Setting in Bleak House
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The setting of the Charles Dickens story Bleak House is as complex as the storyline itself, as it continually changes with the various character groupings. The story moves between the city of London and its various suburbs, incorporating various elements of each setting as it moves. The title of the story comes from one element of the setting: Bleak House, a middle-class home that is traditional for many average citizens in the suburbs. Additionally, a featured element of the setting is Chesney Wold, an aristocratic estate that is cold, largely deserted, and believed to be haunted. The difference between the two structures demonstrates the changes taking place in England in the mid-19th century. Aristocracies are becoming less and less prominent, replaced by a growing middle class and a booming lower sector of the population. It is because of this connection between the place and the setting that Bleak House is able to appeal to the reader on a variety of levels.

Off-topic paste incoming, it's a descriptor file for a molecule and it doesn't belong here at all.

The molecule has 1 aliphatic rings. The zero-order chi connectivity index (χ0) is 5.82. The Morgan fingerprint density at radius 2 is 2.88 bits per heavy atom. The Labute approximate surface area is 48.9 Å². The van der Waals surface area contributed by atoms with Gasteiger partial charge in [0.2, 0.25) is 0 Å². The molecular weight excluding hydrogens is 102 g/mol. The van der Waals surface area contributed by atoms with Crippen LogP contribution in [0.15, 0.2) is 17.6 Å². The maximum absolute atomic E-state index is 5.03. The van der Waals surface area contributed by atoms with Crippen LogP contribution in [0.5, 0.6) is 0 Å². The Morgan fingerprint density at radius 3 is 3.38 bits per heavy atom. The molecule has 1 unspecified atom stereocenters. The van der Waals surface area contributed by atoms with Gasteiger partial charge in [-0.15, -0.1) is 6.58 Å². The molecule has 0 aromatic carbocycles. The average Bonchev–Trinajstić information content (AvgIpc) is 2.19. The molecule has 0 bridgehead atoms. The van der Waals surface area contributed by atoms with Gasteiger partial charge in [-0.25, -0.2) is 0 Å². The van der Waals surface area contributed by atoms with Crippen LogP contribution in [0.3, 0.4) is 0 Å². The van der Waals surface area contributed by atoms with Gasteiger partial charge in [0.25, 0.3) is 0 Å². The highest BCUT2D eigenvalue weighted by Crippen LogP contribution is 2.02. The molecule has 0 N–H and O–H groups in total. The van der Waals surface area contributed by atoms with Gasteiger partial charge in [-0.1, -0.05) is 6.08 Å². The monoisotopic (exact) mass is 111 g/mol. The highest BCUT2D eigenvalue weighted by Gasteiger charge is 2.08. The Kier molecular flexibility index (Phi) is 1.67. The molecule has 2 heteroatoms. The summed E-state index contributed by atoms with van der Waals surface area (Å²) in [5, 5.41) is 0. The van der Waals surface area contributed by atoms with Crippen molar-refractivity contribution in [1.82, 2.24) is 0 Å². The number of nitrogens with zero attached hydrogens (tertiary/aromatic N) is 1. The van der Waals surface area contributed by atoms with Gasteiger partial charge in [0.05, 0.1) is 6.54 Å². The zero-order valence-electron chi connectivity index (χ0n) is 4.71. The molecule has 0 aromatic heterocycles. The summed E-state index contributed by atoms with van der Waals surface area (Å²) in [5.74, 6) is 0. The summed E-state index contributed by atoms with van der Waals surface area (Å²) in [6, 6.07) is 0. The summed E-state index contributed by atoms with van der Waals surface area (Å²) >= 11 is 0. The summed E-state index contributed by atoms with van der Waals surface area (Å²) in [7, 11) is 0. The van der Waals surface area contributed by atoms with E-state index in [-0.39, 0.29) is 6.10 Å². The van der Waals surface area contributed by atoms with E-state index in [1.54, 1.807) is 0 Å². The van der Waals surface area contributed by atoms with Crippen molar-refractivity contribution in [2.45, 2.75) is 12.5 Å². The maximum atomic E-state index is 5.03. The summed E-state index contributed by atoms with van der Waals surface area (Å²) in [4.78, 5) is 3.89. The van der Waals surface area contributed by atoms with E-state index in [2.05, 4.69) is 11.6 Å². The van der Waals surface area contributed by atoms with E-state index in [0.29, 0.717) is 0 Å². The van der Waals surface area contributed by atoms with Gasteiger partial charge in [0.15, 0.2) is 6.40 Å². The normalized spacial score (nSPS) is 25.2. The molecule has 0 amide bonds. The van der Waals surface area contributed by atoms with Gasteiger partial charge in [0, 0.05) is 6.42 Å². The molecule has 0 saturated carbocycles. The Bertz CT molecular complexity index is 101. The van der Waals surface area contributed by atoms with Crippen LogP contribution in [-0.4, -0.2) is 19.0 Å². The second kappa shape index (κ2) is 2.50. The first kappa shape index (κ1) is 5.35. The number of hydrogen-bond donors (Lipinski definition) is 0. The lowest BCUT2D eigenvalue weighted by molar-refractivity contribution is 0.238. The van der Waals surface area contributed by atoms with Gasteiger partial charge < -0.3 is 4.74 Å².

As with any urban setting, the presence of the underbelly can be found in the story as well. Seen through the landscape of Tom-all-Alone’s, the notion of a growing slum was novel to many readers at the time of this story’s publication. While today we associate the city environment with the inevitable slum areas, it was a relatively new concept a century and a half ago. Readers were shocked to learn of the striking conditions there, running the gamut from mere dirt and unpleasantness to rampant crime and raw sewage. Dickens is an expert at conveying a great deal of plot and characterization through his use of setting, and the areas in which the tale of Bleak House occurs is no different. Readers are able to gain insight into the characters’ experiences and lives through the settings Dickens creates, whether they had lived to see the actual areas that inspired the setting or are merely looking back through history.